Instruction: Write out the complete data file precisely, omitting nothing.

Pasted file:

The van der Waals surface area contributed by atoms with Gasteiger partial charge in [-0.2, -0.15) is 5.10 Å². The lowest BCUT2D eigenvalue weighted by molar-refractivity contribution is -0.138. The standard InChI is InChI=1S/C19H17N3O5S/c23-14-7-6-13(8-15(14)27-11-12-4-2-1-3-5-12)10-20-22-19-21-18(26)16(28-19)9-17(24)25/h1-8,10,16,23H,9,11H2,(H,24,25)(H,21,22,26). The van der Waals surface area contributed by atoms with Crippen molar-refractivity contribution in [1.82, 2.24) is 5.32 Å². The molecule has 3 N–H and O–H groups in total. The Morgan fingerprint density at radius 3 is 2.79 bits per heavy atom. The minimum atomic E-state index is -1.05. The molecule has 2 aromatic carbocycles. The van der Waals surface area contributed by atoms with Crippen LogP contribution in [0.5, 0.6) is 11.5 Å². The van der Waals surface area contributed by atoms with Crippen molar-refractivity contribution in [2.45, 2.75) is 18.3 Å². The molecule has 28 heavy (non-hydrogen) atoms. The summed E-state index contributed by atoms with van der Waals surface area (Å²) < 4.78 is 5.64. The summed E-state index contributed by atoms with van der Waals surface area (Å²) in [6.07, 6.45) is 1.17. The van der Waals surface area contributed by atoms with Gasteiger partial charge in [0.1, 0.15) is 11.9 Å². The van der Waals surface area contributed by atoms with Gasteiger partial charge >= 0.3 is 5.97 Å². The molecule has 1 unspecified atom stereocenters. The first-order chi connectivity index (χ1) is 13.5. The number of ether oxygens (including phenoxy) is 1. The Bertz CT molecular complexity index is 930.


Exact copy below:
The van der Waals surface area contributed by atoms with Gasteiger partial charge in [-0.2, -0.15) is 5.10 Å². The lowest BCUT2D eigenvalue weighted by molar-refractivity contribution is -0.138. The standard InChI is InChI=1S/C19H17N3O5S/c23-14-7-6-13(8-15(14)27-11-12-4-2-1-3-5-12)10-20-22-19-21-18(26)16(28-19)9-17(24)25/h1-8,10,16,23H,9,11H2,(H,24,25)(H,21,22,26). The van der Waals surface area contributed by atoms with Crippen molar-refractivity contribution in [1.82, 2.24) is 5.32 Å². The molecule has 3 N–H and O–H groups in total. The Morgan fingerprint density at radius 3 is 2.79 bits per heavy atom. The minimum atomic E-state index is -1.05. The molecule has 2 aromatic carbocycles. The van der Waals surface area contributed by atoms with Crippen LogP contribution in [0.5, 0.6) is 11.5 Å². The van der Waals surface area contributed by atoms with Crippen molar-refractivity contribution in [2.45, 2.75) is 18.3 Å². The molecule has 28 heavy (non-hydrogen) atoms. The summed E-state index contributed by atoms with van der Waals surface area (Å²) < 4.78 is 5.64. The summed E-state index contributed by atoms with van der Waals surface area (Å²) in [6.07, 6.45) is 1.17. The van der Waals surface area contributed by atoms with Gasteiger partial charge in [0.1, 0.15) is 11.9 Å². The van der Waals surface area contributed by atoms with Gasteiger partial charge >= 0.3 is 5.97 Å². The molecule has 1 unspecified atom stereocenters. The first-order chi connectivity index (χ1) is 13.5. The number of ether oxygens (including phenoxy) is 1. The Bertz CT molecular complexity index is 930.